So that’s it. It’s over.
One Direction’s “Made in the A.M.” arrives concurrently with the boy-band’s announcement of an indefinite hiatus. (Pronounced: “We’re breaking up, and hoping one of us can pull a Justin Timberlake and segue into adult-pop from teen scream-dream soundtrack.”)
For the group’s legion of mostly teen and mostly female fans, “Made in the A.M.” can be filed directly in the memory scrapbook upon its release, like a photo from senior prom, or the selfie you snapped while making a “duck face,” as Harry Styles cavorted across the stage behind you at Ralph Wilson Stadium in September. OMG! That was the best time, like, ever!
Five albums, five years, five cycles of seemingly endless touring, and five collections released just before Black Friday, in order to capitalize on the big-time holiday rush. But 1D didn’t make it to the finish line with all five members on board – Zayn Malik bailed on the band in March, blasting a major hole in the hull of the good ship One Direction, and that ship took on water immediately. The tour that stopped by the Ralph was, for all intents and purposes, a victory lap. Following that logic, “Made in the A.M.” should be the friendly wave to the crowd at the end of that victory lap. Which is to suggest that 1D and the team of writers and producers and Svengalis behind it could’ve simply phoned it in, cashed the check, headed for the horizon, and no one would’ve noticed.
That’s not exactly what happened, though.
“Made in the A.M.” is not a bold rewriting of the harmony-heavy teen-pop and arena-schlock formula that made 1D the *NSYNC of its generation, but it’s not as coldly cynical and lacking in commitment as one might have reasonably expected of such a “one foot out the door” project.
The four remaining members – Styles, Niall Horan, Liam Payne and Louis Tomlinson – sound committed to the project. That means that, for hardcore fans of the band, the mirage of a direct, personal relationship with the guys – that feeling that 1D is singing solely to you – is still in evidence. The songs, as ever, are about relationships – good ones, bad ones, ones that are better off viewed in the rearview mirror, like the one between Styles and Taylor Swift addressed during the insanely catchy “Perfect.” None of it is deep or particularly inventive. Lyrically, these are ideas that could be expressed in a text message or a particularly bulky Tweet. Musically speaking, 1D is peddling cutesy dance-pop, mild EDM, paint-by-numbers balladry, and hair-metal-lite chant-alongs in the mode of Def Leppard. So One Direction ends as One Direction began.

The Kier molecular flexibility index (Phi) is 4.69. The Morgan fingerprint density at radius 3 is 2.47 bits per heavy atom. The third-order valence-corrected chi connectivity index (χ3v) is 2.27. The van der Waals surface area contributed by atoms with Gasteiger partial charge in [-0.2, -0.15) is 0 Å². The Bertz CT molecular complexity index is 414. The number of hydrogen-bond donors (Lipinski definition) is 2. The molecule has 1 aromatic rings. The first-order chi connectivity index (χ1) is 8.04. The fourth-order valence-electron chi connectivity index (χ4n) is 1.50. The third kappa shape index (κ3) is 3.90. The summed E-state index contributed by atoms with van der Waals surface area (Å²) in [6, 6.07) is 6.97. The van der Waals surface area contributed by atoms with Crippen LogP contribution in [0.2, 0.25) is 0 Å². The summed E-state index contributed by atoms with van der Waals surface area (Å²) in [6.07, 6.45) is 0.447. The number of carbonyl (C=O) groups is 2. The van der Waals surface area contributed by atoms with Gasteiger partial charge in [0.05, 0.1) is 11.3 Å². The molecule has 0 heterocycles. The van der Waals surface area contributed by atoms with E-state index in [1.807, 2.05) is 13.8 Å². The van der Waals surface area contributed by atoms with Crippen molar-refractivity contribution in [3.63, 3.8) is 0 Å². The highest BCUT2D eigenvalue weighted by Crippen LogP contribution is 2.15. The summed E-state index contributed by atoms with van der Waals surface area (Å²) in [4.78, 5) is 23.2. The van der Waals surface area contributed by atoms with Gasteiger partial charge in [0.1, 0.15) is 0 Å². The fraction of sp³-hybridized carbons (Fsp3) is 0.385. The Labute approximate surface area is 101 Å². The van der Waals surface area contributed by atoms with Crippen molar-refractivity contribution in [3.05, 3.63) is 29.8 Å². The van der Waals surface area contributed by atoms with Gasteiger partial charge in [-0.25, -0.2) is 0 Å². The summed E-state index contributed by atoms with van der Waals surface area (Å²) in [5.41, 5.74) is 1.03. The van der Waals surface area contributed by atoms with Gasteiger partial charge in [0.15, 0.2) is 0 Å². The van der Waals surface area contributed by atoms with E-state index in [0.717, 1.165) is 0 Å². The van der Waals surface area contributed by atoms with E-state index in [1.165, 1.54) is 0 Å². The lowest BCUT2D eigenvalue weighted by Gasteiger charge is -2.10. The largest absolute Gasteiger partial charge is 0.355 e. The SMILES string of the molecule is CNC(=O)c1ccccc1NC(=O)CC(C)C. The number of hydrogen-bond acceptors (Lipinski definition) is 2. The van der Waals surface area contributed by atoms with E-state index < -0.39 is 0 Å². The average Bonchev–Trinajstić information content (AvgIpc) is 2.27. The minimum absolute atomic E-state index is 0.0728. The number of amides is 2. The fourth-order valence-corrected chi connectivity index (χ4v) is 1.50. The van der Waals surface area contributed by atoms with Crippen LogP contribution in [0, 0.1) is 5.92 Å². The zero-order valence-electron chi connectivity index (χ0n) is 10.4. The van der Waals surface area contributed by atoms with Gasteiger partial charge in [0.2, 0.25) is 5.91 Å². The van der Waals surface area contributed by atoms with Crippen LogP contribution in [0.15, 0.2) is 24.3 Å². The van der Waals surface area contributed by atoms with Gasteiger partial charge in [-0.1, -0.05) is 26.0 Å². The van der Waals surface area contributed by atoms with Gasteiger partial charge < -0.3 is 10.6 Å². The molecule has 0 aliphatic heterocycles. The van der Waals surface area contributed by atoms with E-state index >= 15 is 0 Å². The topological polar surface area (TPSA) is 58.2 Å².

There is no trace here of the world weariness that constant touring and living life in the flashbulb glare of the paparazzi might’ve brought about for 1D, as they have done in Justin Bieber’s work. (Interestingly, the pop pity party that is Bieber’s “Purpose” out-sold 1D’s “Made in the A.M.” by a few hundred thousand units during the first week that the two albums were available. So perhaps fans of modern mainstream pop favor narcissistic melodrama over the sort of jubilant, devil-may-care sturdiness that One Direction presents as its image?)
It’s not likely that One Direction would do “dark” particularly well, anyway. Instead, these pop politicians preach directly to the base, each of “A.M.’s” 13 songs a fat-free stump speech designed to make it clear that these guys love their female teen fans as much as those female teen fans love them.
Most of these songs are like musical training bras, preparing their listeners for adulthood by offering them watered-down beginners versions of Brit-pop, (“Hey Angel”) ’80s arena-pop, (“What A Feeling”) and the turgid stride of Coldplay (every ballad on the album). There is nothing resembling spontaneity, nothing that might suggest a revelation of unscripted inner turmoil, not a single chorus or ear-worm or shrink-wrapped groove that doesn’t sound like it was vetted by a full committee of “pop song analysts” before it made the cut.
But if One Direction was your first serious crush, none of this really matters to you anyway. If you’re 15 now, you were 10 when One Direction arrived everywhere at once, intent on stealing your heart. You’ll defend them like you defend a childhood memory, artistic validity be damned.
So long, 1D. We hardly knew you.
Which, it seems, was the idea all along.
“Made in the A.M.”
2 stars (Out of four)